• BJT (Bipolar Junction Transistor): is the bipolar transistor, the most conventional one. A base current must be injected into it to regulate the current of the collector. There are two types inside:
    • NPN: as its name indicates, it has a semiconductor zone doped to be N-type to act as an emitter, another P-type as a base, and another for the collector, also N-type.
    • PNP: in this case it is the other way around, the base will be of type N, and the two remaining ones of type P. This will totally alter its electrical behavior and the way it is used.
  • FET (Field Effect Transistor): the field effect transistor, and its most notable difference from the BJT is the way it operates with its control terminal. In this case, the control is done by applying a voltage between the gate and the source. Within this type there are several subtypes:
    • JFET: The FET junction ones are of exhaustion, and have a channel or semiconductor zone that can be of one type or another. According to that they can be in turn:
      • N-channel.
      • P channel.
    • MOSFET: its acronym comes from Metal Oxide Semiconductor FET, so called because a thin layer of silicon dioxide is used under the door contact to generate the necessary field with which to control the passage of current through its channel so that there is flow between the source and emitter. The channel can be P-type, so there will be two N-wells for source and drainer; or N-type, with two P-wells for source and drainer. They are somewhat different from the above, in this case you can have:
      • Deplection or exhaustion:
        • Of channel N.
        • Of P channel.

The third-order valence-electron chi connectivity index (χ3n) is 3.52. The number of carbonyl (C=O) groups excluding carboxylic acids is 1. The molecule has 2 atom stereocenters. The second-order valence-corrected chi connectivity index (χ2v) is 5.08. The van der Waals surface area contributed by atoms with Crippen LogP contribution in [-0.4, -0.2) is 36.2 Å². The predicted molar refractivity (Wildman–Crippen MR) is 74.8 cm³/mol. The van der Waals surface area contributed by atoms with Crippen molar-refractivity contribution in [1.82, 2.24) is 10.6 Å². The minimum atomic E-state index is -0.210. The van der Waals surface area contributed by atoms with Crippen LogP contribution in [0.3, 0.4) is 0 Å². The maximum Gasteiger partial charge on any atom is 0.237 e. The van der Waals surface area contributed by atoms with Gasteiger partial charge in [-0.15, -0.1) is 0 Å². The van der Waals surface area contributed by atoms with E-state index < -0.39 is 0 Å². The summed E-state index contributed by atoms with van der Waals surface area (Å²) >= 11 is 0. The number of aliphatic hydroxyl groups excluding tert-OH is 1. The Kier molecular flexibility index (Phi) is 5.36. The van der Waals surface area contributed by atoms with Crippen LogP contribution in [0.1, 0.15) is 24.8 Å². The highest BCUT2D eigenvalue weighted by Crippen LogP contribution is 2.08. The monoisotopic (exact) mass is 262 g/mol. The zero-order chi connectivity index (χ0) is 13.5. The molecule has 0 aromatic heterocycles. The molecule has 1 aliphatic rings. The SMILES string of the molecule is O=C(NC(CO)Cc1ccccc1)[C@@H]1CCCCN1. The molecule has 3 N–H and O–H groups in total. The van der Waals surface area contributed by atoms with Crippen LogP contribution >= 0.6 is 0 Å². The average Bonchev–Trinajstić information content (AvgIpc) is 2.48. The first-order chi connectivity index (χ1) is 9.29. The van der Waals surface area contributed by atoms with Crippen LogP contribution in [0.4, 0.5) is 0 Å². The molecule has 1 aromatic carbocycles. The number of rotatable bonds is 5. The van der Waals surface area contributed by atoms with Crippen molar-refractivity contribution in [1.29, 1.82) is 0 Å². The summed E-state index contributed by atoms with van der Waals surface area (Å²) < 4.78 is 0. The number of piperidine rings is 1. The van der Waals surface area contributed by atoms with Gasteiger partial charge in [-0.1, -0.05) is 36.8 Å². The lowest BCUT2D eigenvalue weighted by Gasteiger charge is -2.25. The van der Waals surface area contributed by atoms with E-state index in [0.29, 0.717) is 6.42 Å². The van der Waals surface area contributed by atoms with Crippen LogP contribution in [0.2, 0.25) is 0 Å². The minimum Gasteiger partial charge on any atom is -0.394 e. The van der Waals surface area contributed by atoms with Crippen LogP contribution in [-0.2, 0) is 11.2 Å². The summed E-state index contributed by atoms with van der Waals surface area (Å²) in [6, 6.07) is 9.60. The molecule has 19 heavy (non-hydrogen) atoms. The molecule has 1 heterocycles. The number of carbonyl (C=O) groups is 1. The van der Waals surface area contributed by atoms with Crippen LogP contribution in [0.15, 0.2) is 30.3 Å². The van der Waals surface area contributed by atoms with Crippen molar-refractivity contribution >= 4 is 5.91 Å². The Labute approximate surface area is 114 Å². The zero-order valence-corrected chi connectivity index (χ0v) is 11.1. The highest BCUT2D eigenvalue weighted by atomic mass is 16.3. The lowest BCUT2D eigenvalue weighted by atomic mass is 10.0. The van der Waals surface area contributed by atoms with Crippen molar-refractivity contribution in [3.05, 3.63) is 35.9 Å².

• Enhanced or improved:
        • N-channel.
        • P-channel
      • Others: TFT, CMOS, …
  • Others.

The differences are based on the internal architecture of the semiconductor zones of each .


A MOSFET allows you to manipulate large loads, which can be useful for certain circuits with your Arduino, as you will see later. In fact, its advantages make it so useful in modern electronics. It can act as an amplifier or as an electronically controlled switch. For each type of MOSFET you buy, you know you should read the datasheet to see the properties, as not all of them are the same.

  • The difference between one of N-channel and P is:P channel: to activate the P channel to let the current through, a negative voltage is applied to the door. The source must be connected to a positive voltage. Note that the channel on which the gate is located is positive, while the wells for the drain and source are negative. This “pushes” the current through the channel.
  • Channel N: In this case, a positive voltage is applied to the gate.

They’re very cheap items, so you can buy a good handful of them at no great cost. For example, here are some commercials that you can buy in specialty stores:

If you’re going to use it for higher powers it’s going to get hot, so it would be good to use a ‘strong’ to cool it down a bit…

Integration with Arduino

scheme with Arduino

A MOSFET can be very practical to control signals with your Arduino board, so it can serve similarly to how the relay module was used, if you remember. In fact, MOSFET modules are also sold for Arduino, such as the , one of the most popular. With these modules you already have the transistor mounted on a small PCB and it is easier to use.

But it’s not the only one you can use with Arduino, there are also quite common ones like the IRF520, IRF540, which allow nominal intensities of 9.2 and 28A respectively, as opposed to 14A for IRF530.
If you use the IRF530N module, for example, you can connect the connector marked GIS on the board with one of the pins of the Arduino UNO board, such as the D9. Then connect GND and Vcc to the corresponding ones on the Arduino board, such as GND and 5v in this case to power it.

As for the simple code that would regulate this simple scheme would be the following, that what it does is to let pass or not load at the output every 5 seconds (in the case of our scheme it would be a motor, but it can be what you want…):

onst int pin = 9; //Pin where the MOSFET is connected
void setup() {
  pinMode(pin, OUTPUT); //Define as output to control the MOSFET
void loop(){
  digitalWrite(pin, HIGH); // Sets it to HIGH
  delay(5000); // Wait 5 seconds or 5000ms
  digitalWrite(pin, LOW); // Sets it to LOW
  delay(5000); // Wait another 5s before repeating the loop